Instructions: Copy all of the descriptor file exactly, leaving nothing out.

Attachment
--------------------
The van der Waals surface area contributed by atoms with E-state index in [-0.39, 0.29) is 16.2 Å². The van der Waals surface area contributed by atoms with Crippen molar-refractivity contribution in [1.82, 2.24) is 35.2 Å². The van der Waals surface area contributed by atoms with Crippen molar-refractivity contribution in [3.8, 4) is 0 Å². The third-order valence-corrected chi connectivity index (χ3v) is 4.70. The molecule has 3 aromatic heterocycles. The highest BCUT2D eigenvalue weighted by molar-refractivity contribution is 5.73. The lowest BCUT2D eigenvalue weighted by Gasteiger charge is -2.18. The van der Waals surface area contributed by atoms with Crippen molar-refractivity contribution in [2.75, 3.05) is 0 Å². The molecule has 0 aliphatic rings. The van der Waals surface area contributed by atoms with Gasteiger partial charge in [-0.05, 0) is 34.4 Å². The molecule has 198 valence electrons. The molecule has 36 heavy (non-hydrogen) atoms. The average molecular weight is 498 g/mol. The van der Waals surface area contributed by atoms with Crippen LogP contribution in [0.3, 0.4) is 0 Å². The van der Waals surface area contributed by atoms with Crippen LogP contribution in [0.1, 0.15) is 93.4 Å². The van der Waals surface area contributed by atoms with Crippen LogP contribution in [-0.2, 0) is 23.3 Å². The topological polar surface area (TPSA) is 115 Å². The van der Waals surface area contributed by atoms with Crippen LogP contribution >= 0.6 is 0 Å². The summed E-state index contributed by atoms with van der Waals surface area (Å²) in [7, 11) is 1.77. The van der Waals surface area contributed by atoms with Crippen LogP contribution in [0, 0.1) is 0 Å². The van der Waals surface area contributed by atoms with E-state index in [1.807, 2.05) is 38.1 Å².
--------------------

The van der Waals surface area contributed by atoms with E-state index in [-0.39, 0.29) is 16.2 Å². The van der Waals surface area contributed by atoms with Crippen molar-refractivity contribution in [1.82, 2.24) is 35.2 Å². The van der Waals surface area contributed by atoms with Crippen molar-refractivity contribution in [3.8, 4) is 0 Å². The third-order valence-corrected chi connectivity index (χ3v) is 4.70. The molecule has 3 aromatic heterocycles. The highest BCUT2D eigenvalue weighted by molar-refractivity contribution is 5.73. The lowest BCUT2D eigenvalue weighted by Gasteiger charge is -2.18. The van der Waals surface area contributed by atoms with Crippen molar-refractivity contribution in [2.75, 3.05) is 0 Å². The molecule has 0 aliphatic rings. The van der Waals surface area contributed by atoms with Gasteiger partial charge in [-0.05, 0) is 34.4 Å². The molecule has 198 valence electrons. The molecule has 36 heavy (non-hydrogen) atoms. The average molecular weight is 498 g/mol. The van der Waals surface area contributed by atoms with Crippen LogP contribution in [0.3, 0.4) is 0 Å². The van der Waals surface area contributed by atoms with Crippen LogP contribution in [0.1, 0.15) is 93.4 Å². The van der Waals surface area contributed by atoms with Crippen LogP contribution in [-0.2, 0) is 23.3 Å². The topological polar surface area (TPSA) is 115 Å². The van der Waals surface area contributed by atoms with Crippen LogP contribution >= 0.6 is 0 Å². The summed E-state index contributed by atoms with van der Waals surface area (Å²) in [7, 11) is 1.77. The van der Waals surface area contributed by atoms with Crippen LogP contribution in [0, 0.1) is 0 Å². The van der Waals surface area contributed by atoms with E-state index in [1.807, 2.05) is 38.1 Å².